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Instead of relying on one or two moderators to decide which comments are good enough to publish and which should be deleted, it asks the entire community to help identify the comments that really drive debate forward. It then makes sure those comments stand out in every comment thread, while it lowers the visibility of comments that add less to debate.
Think of it as the community’s vaccine against gallinerization, a way of protecting Caracas Chronicles as a space for serious debate.
In 2010, we’re going to roll out this system in Spanish, to try to launch a platform for political debate about Venezuela that doesn’t immediately degenerate into the kind of thing we see on Noticiero Digital.
At the end of each comment, registered users are asked to answer two questions about it:
Do you agree with this comment?
Does this comment add value to the discussion?
All you have to do is answer those two questions fairly and honestly: the software does the rest.
First off, it highlights the comments that add most value to the debate, making them easy to spot in a thread. At the same time, it makes comments that contribute less to the discussion a little harder to read, by displaying them in gray text over a white background. The very lowest ranking comments – plain old trolls – get hidden.
Notice: nothing is ever censored in Community Powered Comments! No comment gets erased outright. Even if everybody hates a comment, you can still click on it and read it.The goal here is to make trolling relatively unrewarding, by depriving trolls of visibility.
Sometimes, the comments that do most to sharpen your understanding of an issue are comments that you totally disagree with! So we want you to keep the question of whether you personally agree with a comment separate from the question of how useful it is to the debate.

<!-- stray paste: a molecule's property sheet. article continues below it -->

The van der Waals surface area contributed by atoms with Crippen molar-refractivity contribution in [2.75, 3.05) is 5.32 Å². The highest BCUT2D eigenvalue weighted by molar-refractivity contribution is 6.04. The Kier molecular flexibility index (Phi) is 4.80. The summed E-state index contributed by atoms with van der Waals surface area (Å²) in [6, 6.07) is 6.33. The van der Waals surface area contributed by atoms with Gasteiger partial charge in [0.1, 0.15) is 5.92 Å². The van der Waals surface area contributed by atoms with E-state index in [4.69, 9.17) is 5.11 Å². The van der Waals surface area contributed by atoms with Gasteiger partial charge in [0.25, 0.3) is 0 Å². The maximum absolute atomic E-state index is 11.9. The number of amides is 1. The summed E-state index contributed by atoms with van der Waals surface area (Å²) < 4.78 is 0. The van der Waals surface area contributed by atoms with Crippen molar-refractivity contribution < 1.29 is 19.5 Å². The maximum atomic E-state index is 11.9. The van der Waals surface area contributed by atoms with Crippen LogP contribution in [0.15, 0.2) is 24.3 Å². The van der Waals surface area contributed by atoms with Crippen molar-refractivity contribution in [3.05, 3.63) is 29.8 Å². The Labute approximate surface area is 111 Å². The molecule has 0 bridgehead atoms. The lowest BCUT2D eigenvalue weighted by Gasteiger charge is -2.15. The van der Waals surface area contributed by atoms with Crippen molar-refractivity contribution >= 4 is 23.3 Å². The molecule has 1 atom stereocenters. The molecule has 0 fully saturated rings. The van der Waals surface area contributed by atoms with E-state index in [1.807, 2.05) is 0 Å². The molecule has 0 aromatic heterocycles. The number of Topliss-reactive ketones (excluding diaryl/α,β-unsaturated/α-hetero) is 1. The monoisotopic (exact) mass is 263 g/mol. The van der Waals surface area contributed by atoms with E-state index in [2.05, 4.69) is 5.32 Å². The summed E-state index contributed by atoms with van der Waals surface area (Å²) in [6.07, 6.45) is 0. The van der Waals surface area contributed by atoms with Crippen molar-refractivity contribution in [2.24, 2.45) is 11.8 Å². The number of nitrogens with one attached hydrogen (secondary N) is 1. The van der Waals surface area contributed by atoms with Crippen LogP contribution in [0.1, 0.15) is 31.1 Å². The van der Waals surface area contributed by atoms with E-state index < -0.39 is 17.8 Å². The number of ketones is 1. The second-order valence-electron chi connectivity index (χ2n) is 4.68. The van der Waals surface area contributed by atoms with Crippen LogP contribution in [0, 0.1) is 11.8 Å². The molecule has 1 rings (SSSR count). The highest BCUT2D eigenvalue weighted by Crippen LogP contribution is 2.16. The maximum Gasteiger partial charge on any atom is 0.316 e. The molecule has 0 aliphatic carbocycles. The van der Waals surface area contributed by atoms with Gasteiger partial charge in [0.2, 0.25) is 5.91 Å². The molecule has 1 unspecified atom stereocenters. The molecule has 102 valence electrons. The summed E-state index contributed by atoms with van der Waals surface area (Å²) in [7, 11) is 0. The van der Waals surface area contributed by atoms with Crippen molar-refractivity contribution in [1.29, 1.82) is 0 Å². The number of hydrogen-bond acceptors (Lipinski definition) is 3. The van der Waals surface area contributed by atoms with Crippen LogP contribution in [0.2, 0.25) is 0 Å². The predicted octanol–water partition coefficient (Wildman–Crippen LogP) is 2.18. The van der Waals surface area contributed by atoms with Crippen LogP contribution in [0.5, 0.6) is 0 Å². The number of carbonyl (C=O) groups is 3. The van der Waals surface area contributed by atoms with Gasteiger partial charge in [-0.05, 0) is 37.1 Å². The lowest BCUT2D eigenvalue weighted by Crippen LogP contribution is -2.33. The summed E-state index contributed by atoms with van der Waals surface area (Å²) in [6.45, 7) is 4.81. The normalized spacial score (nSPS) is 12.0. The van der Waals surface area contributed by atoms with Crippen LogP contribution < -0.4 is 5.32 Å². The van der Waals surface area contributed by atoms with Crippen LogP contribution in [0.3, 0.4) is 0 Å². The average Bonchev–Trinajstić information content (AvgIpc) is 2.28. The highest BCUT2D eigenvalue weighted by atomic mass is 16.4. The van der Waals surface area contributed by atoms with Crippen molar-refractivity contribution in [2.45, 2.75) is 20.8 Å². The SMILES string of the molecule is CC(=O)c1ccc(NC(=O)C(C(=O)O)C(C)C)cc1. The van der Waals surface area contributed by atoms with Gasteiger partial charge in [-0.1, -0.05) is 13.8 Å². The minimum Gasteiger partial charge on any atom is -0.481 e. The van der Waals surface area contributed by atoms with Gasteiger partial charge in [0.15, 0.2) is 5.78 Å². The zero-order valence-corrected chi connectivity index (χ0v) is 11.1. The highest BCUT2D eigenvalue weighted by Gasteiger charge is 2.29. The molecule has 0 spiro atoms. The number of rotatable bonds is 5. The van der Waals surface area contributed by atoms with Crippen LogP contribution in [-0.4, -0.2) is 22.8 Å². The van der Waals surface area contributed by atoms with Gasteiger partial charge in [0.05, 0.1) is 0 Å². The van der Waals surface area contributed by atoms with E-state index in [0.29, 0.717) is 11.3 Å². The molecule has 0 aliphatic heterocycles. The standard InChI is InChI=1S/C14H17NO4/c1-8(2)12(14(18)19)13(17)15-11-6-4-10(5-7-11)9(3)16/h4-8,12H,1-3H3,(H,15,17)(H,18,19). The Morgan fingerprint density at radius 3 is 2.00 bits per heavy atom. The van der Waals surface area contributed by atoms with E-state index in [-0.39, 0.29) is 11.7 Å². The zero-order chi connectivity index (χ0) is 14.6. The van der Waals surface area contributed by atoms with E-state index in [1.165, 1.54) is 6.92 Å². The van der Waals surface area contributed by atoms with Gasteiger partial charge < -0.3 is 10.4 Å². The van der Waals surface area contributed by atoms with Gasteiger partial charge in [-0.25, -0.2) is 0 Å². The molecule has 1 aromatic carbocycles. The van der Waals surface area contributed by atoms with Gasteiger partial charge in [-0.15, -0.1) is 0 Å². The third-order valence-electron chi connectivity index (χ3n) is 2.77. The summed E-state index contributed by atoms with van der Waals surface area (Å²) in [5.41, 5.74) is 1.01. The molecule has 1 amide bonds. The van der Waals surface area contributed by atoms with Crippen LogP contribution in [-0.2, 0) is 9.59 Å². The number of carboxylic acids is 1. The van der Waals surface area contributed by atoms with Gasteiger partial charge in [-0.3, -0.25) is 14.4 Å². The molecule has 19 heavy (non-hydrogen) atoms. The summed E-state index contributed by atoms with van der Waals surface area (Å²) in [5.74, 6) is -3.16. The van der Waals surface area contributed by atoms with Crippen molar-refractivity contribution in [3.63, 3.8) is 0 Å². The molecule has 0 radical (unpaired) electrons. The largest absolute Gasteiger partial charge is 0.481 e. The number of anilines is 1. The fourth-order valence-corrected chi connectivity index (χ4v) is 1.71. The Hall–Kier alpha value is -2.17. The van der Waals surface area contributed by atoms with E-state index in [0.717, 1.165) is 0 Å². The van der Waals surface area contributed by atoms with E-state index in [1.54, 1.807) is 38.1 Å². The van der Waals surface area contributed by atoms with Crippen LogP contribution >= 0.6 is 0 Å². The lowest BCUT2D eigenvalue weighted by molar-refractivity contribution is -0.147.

The point here is to avoid Groupthink: the situation that develops when people just rate up comments they agree with willy nilly. Groupthink bumps off dissenting views merely because they’re unpopular, even when they’re valuable to a debate. Community Powered Comments is designed to avoid that pitfall.
Of course, this will only work if the community really makes an effort to vote fairly on each issue separately. The site asks a lot of you, and gives a lot back.
You don’t: anyone can post a comment, with or without an account. To post without an account, you just have to convince the system you’re a human being by answering one of those captcha word puzzles.
First, you need to log in to rate other people’s comments. Anonymous cowards don’t get a say on how visible others’ comments will be.
Second, if you don’t log in, the system gives your comments a pretty low visibility setting by default – if you write a good comment and people vote it up, it will become more visible, but to begin with, its visibility won’t be great.
Also, by logging on, you get to decide how choosy you want to be in filtering out comments the community doesn’t like very much. This can range from not choosy at all (“Show me every comment”) to highly choosy (“Show me only the best comments”).